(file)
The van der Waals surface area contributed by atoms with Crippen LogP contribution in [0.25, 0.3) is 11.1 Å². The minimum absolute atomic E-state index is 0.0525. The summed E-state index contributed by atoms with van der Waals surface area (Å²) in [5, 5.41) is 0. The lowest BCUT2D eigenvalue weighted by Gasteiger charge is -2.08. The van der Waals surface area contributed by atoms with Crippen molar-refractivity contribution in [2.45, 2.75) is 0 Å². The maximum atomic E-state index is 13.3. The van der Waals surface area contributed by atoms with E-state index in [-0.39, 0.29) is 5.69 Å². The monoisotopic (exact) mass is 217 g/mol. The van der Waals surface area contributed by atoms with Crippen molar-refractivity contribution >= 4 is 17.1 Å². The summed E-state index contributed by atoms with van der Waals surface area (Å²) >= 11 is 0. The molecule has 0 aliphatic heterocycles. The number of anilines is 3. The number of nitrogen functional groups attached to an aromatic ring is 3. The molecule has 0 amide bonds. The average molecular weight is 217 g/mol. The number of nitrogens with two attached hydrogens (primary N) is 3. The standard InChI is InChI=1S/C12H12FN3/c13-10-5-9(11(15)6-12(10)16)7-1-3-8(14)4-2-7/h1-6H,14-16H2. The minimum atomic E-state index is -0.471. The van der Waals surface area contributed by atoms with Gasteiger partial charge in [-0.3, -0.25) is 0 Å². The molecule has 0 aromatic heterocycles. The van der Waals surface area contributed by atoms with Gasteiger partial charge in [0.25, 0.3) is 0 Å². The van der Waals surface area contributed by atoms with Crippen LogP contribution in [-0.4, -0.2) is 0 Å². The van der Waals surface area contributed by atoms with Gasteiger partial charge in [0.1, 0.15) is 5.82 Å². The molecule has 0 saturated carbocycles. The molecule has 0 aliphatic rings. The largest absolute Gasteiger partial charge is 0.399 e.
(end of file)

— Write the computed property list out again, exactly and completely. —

The van der Waals surface area contributed by atoms with Crippen LogP contribution in [0.25, 0.3) is 11.1 Å². The minimum absolute atomic E-state index is 0.0525. The summed E-state index contributed by atoms with van der Waals surface area (Å²) in [5, 5.41) is 0. The lowest BCUT2D eigenvalue weighted by Gasteiger charge is -2.08. The van der Waals surface area contributed by atoms with Crippen molar-refractivity contribution in [2.45, 2.75) is 0 Å². The maximum atomic E-state index is 13.3. The van der Waals surface area contributed by atoms with E-state index in [-0.39, 0.29) is 5.69 Å². The monoisotopic (exact) mass is 217 g/mol. The van der Waals surface area contributed by atoms with Crippen molar-refractivity contribution >= 4 is 17.1 Å². The summed E-state index contributed by atoms with van der Waals surface area (Å²) >= 11 is 0. The molecule has 0 aliphatic heterocycles. The number of anilines is 3. The number of nitrogen functional groups attached to an aromatic ring is 3. The molecule has 0 amide bonds. The average molecular weight is 217 g/mol. The number of nitrogens with two attached hydrogens (primary N) is 3. The standard InChI is InChI=1S/C12H12FN3/c13-10-5-9(11(15)6-12(10)16)7-1-3-8(14)4-2-7/h1-6H,14-16H2. The minimum atomic E-state index is -0.471. The van der Waals surface area contributed by atoms with Gasteiger partial charge in [-0.3, -0.25) is 0 Å². The molecule has 0 aromatic heterocycles. The van der Waals surface area contributed by atoms with Gasteiger partial charge in [0.25, 0.3) is 0 Å². The van der Waals surface area contributed by atoms with Crippen LogP contribution in [-0.4, -0.2) is 0 Å². The van der Waals surface area contributed by atoms with Gasteiger partial charge in [0.1, 0.15) is 5.82 Å². The molecule has 0 saturated carbocycles. The molecule has 0 aliphatic rings. The largest absolute Gasteiger partial charge is 0.399 e.